Section 6b. Inspection/Test-drive
Since you already know how to drive a car, you probably feel your not going to need this information? If that is the case you are totally and completely, wrong and or misinformed?
We will discuss: Test-driving several different types of vehicles in this segment. First lets take the most prominent vehicle on the road today: Front wheel drive models. These are the most plentiful and in the highest demand. Front wheel drive vehicles operate exactly in a manner as described in the term “ Front wheel drive” The power source that propels the vehicle down the road, does so in the front section of the vehicle, rather then the older 50’s –80’s models that were “ Rear Wheel drive” models. Your everyday basic front wheel drive vehicles are Toyota’s, Honda’s, all Japanese models except trucks and SUV’s. Domestic models such as Ford’s, Chevrolet’s and Chryslers are the same except for a few select models. The European imports fall into the same categories exactly the same as the Japanese and domestic models.
Make note: We are interested in Noises of any kind: Knocks, clicks, clunks, bonks grinding and scraping? Jerks, skips, lagging and skipping in response to operations
Lets start with our Front wheel model: Remember to buckle up!
We should decide on several operations to test our front wheel model. First lets just pull out and use the turn signals. Notice the blinking indicator on the dash? If it is rapidly blinking this means a bulb or turn signal lamp is out. While you accelerate and go with the normal flow of traffic. Do this at normal driving speeds. As you make right and left hand turns: Listen for sounds, such as clicking, clunks, popping and grinding sounds. Clicking sounds might be the front axles or CV joints. CV joint replacement is an expensive repair and a further indication of other problems that may be due to lack of regular vehicle service and maintenance? Popping may mean defective motor or transmission mounts. Grinding sounds may be again axles and cv joints but usually brakes or the power steering pump! While you plan the remainder of your test drive make sure you include: City driving, Freeway driving. Turning in a complete circle to the left and right. Parallel parking. If there are hills or local mountains, make sure you include these as well. The point to all of this is to replicate All driving conditions without leaving anything to chance.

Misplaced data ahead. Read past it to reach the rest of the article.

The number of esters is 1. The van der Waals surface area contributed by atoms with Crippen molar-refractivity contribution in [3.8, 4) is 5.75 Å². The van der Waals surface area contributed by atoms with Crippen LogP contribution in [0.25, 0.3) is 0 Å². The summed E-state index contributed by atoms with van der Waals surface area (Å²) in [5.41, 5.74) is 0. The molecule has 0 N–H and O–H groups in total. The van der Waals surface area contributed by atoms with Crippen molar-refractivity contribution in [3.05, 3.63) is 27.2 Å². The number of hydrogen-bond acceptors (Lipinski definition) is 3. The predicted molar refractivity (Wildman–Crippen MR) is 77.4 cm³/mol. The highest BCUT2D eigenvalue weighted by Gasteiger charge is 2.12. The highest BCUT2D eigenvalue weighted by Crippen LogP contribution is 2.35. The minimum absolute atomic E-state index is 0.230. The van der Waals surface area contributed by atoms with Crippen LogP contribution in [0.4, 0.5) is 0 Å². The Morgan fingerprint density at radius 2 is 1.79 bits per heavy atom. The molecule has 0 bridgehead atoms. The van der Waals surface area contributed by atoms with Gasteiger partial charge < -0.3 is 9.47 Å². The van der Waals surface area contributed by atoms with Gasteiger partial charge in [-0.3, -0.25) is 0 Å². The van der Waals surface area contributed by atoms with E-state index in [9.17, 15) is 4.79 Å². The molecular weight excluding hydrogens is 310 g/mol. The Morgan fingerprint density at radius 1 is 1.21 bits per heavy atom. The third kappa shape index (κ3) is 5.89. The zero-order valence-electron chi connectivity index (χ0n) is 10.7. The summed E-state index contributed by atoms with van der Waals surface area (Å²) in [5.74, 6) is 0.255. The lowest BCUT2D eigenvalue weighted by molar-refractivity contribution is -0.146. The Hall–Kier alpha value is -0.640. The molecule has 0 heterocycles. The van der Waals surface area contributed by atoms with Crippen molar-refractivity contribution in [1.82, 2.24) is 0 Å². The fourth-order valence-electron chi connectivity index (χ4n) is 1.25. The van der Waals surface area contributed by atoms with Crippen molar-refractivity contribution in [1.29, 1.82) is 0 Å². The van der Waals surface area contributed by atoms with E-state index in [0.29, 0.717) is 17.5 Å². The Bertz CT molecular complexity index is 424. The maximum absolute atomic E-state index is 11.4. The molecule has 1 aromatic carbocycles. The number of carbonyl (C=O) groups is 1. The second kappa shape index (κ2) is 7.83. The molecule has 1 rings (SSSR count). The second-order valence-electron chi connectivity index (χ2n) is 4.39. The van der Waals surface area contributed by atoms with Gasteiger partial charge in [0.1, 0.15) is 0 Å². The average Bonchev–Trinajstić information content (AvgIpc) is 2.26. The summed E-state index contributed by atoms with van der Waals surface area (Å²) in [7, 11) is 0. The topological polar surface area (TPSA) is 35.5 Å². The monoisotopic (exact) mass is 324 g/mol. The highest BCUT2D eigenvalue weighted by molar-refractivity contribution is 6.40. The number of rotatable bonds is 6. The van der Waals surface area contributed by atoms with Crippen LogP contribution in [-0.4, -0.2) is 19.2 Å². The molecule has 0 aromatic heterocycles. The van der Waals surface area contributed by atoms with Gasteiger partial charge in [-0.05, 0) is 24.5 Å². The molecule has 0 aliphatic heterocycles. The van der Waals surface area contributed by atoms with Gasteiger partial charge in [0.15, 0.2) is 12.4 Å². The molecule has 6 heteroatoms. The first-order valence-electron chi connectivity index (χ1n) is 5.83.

Test-drive Foul wheel drive: